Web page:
Saving Seeds

Whenever I see birds in the winter flocking between trees, eating the berries from pine cones, poplars and elms, I think of seeds, especially saving seeds from my garden for spring planting. Each year my list grows and I am amazed what can be saved and what I failed to save. This year I have wild leeks, dill, radish, spinach, onion, okra, lettuce, tomatoes, peppers, hollyhocks, and many more.bean-celebration-flyer


What’s the point you may ask? Simply go to the store in spring! I recent years I’ve noticed that seed stores are vanishing and when I order from seed catalogues the seed count is dismally small.  If I planted everything with tweezers and all seeds survived, I might be ok but …!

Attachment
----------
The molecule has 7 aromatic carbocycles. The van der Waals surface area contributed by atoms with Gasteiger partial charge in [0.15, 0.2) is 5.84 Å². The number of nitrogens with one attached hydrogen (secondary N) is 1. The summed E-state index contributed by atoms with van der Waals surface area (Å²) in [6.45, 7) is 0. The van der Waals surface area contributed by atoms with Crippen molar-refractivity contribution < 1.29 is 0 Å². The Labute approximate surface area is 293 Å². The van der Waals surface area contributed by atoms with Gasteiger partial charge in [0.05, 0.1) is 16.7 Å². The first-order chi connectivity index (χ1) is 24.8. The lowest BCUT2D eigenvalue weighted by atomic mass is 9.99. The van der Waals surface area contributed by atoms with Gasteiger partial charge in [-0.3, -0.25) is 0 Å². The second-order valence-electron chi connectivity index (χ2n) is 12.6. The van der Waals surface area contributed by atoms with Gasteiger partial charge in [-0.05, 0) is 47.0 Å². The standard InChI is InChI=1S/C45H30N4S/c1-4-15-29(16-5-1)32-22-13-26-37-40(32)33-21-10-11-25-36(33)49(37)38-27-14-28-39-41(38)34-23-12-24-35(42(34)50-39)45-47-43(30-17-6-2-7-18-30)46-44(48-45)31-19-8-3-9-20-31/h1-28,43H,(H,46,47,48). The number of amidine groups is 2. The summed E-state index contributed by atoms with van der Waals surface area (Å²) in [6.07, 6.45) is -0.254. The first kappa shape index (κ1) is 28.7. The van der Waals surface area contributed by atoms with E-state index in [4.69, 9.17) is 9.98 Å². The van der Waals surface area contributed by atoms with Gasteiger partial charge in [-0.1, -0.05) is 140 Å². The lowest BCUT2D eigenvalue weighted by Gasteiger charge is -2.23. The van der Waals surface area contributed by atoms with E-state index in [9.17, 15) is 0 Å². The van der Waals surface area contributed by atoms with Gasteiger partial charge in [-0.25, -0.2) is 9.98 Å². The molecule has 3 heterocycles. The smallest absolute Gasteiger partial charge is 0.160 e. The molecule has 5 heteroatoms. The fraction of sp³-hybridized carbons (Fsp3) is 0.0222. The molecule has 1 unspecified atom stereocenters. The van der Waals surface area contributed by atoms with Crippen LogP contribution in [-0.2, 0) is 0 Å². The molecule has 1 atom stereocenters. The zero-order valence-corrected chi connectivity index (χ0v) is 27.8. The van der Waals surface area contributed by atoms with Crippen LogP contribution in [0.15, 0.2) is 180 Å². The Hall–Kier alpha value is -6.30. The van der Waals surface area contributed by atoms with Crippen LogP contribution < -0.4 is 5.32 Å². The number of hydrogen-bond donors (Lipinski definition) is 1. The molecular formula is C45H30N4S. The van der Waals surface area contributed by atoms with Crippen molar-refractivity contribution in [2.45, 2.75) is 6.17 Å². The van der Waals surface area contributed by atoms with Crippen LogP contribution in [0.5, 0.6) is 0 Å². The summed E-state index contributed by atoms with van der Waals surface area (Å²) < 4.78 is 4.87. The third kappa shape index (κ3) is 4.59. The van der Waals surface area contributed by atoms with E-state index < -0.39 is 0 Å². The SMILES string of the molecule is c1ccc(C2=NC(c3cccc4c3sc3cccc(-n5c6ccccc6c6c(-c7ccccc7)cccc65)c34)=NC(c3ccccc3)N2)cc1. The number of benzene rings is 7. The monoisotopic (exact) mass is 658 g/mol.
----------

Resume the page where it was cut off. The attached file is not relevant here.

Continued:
Besides, I’m trying to save the biodiversity of food bearing plants and flowers that are adapted to my environment and the microclimate I live in. This allows me to plant early in the spring in my windowsill or greenhouse so I can set out healthy mature seedlings at the first opportunity and if they freeze, I will have extra’s to plant again. It also gives me a lot of pride in that I have a dozen or more varieties of tomatoes, some named for friends or places they came from. I guess it is a type of self-sufficiency or sustainability – or maybe I just like looking at my seeds in the refrigerator during the winter and imaging what the garden will look like in spring.